A virtuosic salvo of dynamic trap set flourishes introduces "Tudo De Bom," the Brazilian-influenced number that opens Lift, the debut of the Scott Amendola Trio, reinforcing the fact that this drummer-led session has no intention of forgoing percussive invention in favor of austere compositional strategies.
A stalwart sideman to such notable West Coast improvisers as Nels Cline, Ben Goldberg and Charlie Hunter, Amendola's proficiency behind a drum kit has long been in demand, with composing a growing component in his oeuvre. His diverse background as an accompanist inspires an eclectic variety of tunes, while his fondness for in-the-pocket rhythms lends the date a cohesive sensibility, avoiding the dilettantish affectations of musical tourism.
Amendola is joined by longstanding bassist John Shifflet and Chicago-based guitarist Jeff Parker, both members of Amendola's quintet, which also includes guitarist Nels Cline and violinist Jenny Scheinman. Though privy to a surfeit of solo space himself, Shifflett's unwavering support provides Amendola and Parker with a great deal of improvisational freedom throughout these skeletal tunesmore so than many younger drummers' recent efforts, which often value compositional complexity over stimulating drum technique.
Expounding on a variety of genres, the trio's exploratory excursions range from the exotic "Blues For Istanbul" and the funky "Lima Bean," to the reverb-laced rockabilly of "The Knife" and the bucolic Americana of the title track. Underpinned by Shifflet's hypnotic bass ostinato, the dub-inflected "Cascade" draws a sonic parallel to Parker's flagship band, Tortoise, with Amendola's otherworldly electronics augmenting the guitarist's atmospheric blend of chorus, reverb and subtle overdrive.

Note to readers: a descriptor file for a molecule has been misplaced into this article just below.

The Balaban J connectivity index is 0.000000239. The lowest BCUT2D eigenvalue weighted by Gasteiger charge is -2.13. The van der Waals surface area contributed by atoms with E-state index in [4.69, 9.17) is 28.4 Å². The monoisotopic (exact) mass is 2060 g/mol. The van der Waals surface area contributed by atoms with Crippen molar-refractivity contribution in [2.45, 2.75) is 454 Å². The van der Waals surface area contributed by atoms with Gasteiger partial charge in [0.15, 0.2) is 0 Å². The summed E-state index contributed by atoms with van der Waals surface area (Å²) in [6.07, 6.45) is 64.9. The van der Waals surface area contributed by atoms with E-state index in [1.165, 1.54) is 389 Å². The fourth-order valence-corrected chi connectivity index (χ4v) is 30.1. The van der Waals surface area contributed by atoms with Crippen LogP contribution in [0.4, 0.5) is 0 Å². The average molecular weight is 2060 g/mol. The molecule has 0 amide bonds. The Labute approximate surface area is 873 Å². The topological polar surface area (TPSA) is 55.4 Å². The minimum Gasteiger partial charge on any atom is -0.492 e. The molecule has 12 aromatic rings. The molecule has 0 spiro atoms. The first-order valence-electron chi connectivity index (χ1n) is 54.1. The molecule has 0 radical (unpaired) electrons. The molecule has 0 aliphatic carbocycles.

The metallic abstraction "Death By Flower" features the session's most assertive playing, highlighted by Amendola's thunderous palpitations and Parker's staggered volleys of coruscating distortion and processed noisea unique experimental approach with few equals in the avant-garde. Conversely, the dulcet lyricism of the title track and "Lullaby For Sascha" offer dynamic contrast in the form of serenely delicate tone poems.
Eschewing convoluted charts in favor of streamlined theme and variation-based structures, Amendola's expansive drum technique infuses the trio's elastic interpretations of these unadorned sketches with a wide range of dynamics. His pneumatic downbeats and intricate fills convey the same level of nuanced detail and depth as his understated snare accents and colorful cymbal shadings.
Melodically accessible and rhythmically engaging, the empathetic interplay of these three longstanding collaborators mirrors the thematic conceit behind the Victor Zubeldia painting that adorns the album's cover, earning Lift its title.
Tudo De Bom; Cascade; Blues For Istanbul; Death by Flower; Lift; Lima Bean; The Knife; Lullaby For Sascha.
Scott Amendola: drums, percussion, electronics; Jeff Parker: guitar; John Shifflett: bass.
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